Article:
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New iPhones … On Layaway

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THE NEW NORMAL MEETS THE NEW iPHONE …

Can’t afford the new iPhone(s)?  Sprint has got you covered.  Days after Apple unveiled its latest version of the world’s most popular smart phone, the wireless provider unveiled a layaway plan to enable cash-strapped Americans to purchase the new devices.

Under Sprint’s “iPhone for Life” plan, users could purchase the new 4.7-inch iPhone 6 (the 16 GB model) for $20 a month over the next two years.  The new 5.5-inch iPhone 6 Plus (also 16 GB) would be $25 a month over the same period.

“There are no out-of-pocket costs and the plan guarantees a new device every two years,” a release from the company states.  “At the end of 24 months, customers in good standing can upgrade, purchase the leased phone or continue leasing on a month-to-month basis.”

For another $50 a month, users would receive unlimited data, talk and text for their spiffy new devices.

So … is this a plug for Sprint?  No (our founding editor is a Verizon guy, actually … has been for years).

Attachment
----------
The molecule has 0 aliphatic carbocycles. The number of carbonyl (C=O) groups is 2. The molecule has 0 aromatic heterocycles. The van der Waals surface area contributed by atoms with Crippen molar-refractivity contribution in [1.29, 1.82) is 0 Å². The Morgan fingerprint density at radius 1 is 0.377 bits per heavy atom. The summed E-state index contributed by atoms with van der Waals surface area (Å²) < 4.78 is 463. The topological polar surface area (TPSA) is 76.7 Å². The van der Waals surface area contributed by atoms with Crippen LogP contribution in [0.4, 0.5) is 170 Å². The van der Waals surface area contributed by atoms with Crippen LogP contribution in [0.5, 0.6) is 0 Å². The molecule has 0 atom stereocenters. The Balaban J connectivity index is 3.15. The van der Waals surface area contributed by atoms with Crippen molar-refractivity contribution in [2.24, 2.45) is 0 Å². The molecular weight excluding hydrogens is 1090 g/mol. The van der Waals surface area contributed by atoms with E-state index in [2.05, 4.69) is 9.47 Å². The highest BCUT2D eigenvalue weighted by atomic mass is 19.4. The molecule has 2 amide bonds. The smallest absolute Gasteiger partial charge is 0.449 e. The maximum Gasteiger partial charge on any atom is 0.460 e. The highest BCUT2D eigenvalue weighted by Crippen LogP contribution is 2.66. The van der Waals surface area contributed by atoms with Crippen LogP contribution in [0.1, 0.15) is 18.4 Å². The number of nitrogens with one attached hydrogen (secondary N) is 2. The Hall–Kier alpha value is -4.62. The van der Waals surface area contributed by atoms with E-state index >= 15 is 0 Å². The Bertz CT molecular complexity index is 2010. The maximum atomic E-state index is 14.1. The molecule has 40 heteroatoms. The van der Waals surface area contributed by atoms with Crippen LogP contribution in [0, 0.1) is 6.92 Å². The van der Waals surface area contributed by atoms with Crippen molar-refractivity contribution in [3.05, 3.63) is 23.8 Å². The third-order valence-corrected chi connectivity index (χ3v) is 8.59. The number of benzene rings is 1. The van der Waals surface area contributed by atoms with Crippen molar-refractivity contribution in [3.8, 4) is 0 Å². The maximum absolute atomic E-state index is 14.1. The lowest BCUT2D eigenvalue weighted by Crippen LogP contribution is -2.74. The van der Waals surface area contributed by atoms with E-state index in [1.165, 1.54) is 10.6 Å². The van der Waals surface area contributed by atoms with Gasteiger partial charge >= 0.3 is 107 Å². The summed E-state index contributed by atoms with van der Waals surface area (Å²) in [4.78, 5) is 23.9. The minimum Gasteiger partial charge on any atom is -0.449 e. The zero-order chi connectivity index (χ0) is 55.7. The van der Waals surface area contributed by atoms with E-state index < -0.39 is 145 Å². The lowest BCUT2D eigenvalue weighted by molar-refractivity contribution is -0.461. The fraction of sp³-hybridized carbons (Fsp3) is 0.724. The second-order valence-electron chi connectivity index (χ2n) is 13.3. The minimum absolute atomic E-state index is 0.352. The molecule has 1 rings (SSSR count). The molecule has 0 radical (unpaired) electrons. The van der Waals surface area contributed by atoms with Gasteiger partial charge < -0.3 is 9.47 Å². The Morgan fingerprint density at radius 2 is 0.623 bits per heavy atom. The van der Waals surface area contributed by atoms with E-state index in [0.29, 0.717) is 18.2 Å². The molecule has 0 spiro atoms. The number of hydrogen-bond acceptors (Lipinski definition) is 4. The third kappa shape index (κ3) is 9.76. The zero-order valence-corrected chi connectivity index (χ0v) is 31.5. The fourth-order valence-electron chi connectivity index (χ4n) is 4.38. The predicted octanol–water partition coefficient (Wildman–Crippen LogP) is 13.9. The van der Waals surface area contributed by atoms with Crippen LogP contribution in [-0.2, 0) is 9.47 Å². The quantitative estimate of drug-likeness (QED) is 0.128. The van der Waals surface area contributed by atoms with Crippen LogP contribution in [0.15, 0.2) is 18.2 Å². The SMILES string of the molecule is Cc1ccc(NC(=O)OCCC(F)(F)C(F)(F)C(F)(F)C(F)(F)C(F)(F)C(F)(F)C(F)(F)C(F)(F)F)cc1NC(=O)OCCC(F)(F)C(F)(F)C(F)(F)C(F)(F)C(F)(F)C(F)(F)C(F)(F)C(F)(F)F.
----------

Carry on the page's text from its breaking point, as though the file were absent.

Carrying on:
It’s simply a commentary on the extent to which the lingering economic downturn is forcing companies to be more aggressive in their financing.  Most people simply don’t have the money to drop on a new device like this – even with the two-year deals.

What sort of numbers are we talking about?

With a two-year commitment, the 16 GB iPhone 6 costs $199 while the 16 GB iPhone 6 Plus costs $299.  If you want a 64 GB iPhone 6, that’ll cost you $299 while a 128 GB model is $399.  The Plus?  It’s 64 GB model will run you $399 while its 128 GB model is $499 – again, with a two-year commitment to a wireless provider.

Without a contract, the prices basically triple. The iPhone 6 is $649 for the low-end 16 GB model, $749 for the 64 GB model and $849 for the 128 GB model.  The iPhone 6 Plus is $749, $849 and $949, respectively.

Yeah … hence the financing.

Now the only question is whether there will be an “iPhone bubble?”

“And so the time has come to add Non-Performing iPhone Loans, or NPiLs, to the financial lexicon,” our friends at Zero Hedge noted this week. “Remember: it doesn’t matter if you actually have no money to buy your phone, as long as your phone tells the world that you have money .”

So true …

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